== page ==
Less than three days after Sandy made landfall on the East Coast of the United States, Iain Murray of the Competitive Enterprise Institute blamed New Yorkers’ resistance to big-box stores for the misery they were about to endure. Writing on Forbes.com he explained that the city’s refusal to embrace Walmart will likely make the recovery much harder: “Mom-and-pop stores simply can’t do what big stores can in these circumstances,” he wrote.

And the preemptive scapegoating didn’t stop there. He also warned that if the pace of reconstruction turned out to be sluggish (as it so often is) then “pro-union rules such as the Davis-Bacon Act” would be to blame, a reference to the statute that requires workers on public-works projects to be paid not the minimum wage, but the prevailing wage in the region.

The same day, Frank Rapoport, a lawyer representing several billion-dollar construction and real estate contractors, jumped in to suggest that many of those public works projects shouldn’t be public at all. Instead, cash-strapped governments should turn to “public private partnerships,” known as “P3s.” That means roads, bridges and tunnels being rebuilt by private companies, which, for instance, could install tolls and keep the profits.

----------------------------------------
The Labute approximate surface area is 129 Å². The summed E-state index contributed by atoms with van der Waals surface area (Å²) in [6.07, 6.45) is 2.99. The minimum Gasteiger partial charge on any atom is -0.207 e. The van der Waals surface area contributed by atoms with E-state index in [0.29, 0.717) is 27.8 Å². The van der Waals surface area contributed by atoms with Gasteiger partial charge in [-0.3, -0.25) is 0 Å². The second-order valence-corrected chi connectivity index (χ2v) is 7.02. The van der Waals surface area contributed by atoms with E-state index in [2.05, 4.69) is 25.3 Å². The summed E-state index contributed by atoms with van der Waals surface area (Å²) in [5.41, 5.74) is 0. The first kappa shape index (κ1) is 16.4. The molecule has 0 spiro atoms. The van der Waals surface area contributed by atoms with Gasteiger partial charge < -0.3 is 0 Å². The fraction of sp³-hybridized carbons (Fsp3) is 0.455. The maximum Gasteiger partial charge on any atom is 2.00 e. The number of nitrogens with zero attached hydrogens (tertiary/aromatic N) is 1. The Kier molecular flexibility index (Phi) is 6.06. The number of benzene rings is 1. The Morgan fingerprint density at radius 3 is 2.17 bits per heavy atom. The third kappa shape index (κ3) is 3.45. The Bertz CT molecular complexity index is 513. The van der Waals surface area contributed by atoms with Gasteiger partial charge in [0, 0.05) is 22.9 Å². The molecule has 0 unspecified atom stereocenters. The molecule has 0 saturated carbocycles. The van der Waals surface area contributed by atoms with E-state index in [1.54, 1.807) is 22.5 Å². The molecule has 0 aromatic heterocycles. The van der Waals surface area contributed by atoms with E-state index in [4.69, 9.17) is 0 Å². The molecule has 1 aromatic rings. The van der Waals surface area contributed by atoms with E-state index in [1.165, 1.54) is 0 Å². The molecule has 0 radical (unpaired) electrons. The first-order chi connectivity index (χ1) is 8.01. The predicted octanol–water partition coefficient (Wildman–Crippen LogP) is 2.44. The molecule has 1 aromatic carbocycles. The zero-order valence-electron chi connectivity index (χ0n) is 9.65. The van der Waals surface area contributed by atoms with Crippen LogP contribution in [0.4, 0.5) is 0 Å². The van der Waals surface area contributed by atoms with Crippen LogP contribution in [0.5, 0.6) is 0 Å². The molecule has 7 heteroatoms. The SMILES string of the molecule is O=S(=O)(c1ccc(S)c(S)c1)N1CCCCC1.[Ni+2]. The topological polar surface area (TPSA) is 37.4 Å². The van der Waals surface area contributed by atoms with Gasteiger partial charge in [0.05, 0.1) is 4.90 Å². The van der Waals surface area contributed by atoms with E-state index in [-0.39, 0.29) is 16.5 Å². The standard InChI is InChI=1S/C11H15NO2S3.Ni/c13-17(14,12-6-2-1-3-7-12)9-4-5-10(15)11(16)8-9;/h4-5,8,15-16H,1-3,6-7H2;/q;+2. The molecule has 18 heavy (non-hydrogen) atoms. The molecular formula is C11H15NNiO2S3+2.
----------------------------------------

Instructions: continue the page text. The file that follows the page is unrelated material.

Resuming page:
2. Europe: The Gloves Come Off

Oct-26-2012 | Comments Off

Bird’s Eye: …and the jackboots go on. Economic hardship rarely brings out the best in any group, and Europe today, despite its Nobel Peace Prize,  is an example. As various bodies of bankers fight, the UK joins those protesting austerity. Do look at the Guardian’s interactive timeline, which offers a remarkable amount of knowledge in an interactive format that simply couldn’t happen in a non-computer medium.

* IMF and Europe in Dangerous Game Of Brinkmanship  Guardian

The eurozone and the International Monetary Fund are locked in their worst showdown of Europe’s three-year sovereign debt crisis, engaged in a dangerous game of brinkmanship over how to respond to a Greek bailout that is threatening to go off the rails.

The IMF, it is understood in Brussels, is insisting that Greece’s eurozone creditors and the European Central Bank write down or write off up to €30bn (£24bn) in Greek debt to close a funding gap in the Greek rescue plan which may need to be extended by two years.

The showdown between the eurozone and the IMF is being described as eyeball-to-eyeball, a shouting match, and a contest to see who will blink first. It is expected to come to a head next month. The IMF is demanding that the eurozone and the ECB resort to a new policy of Official Sector Involvement (OSI), meaning a write down or write-off of Greek debt to its official creditors – a move that the ECB and the German government are resisting fiercely.

 * Eurozone Crisis: Three Years Of Pain – Interactive Timeline The Guardian

A fascinating summary of three years of history, and the interactive part is unique in my experience.

 * “David Cameron is Clueless”: Ed Miliband   The Independent

Nurses, firefighters, teachers and prison officers joined over 150,000 protesters today in huge demonstrations against the Government, loudly cheering calls for a 24-hour general strike. Union officials and politicians, including Labour leader Ed Miliband, bitterly attacked the coalition’s spending cuts, accusing ministers of being more interested in supporting millionaires than ordinary workers.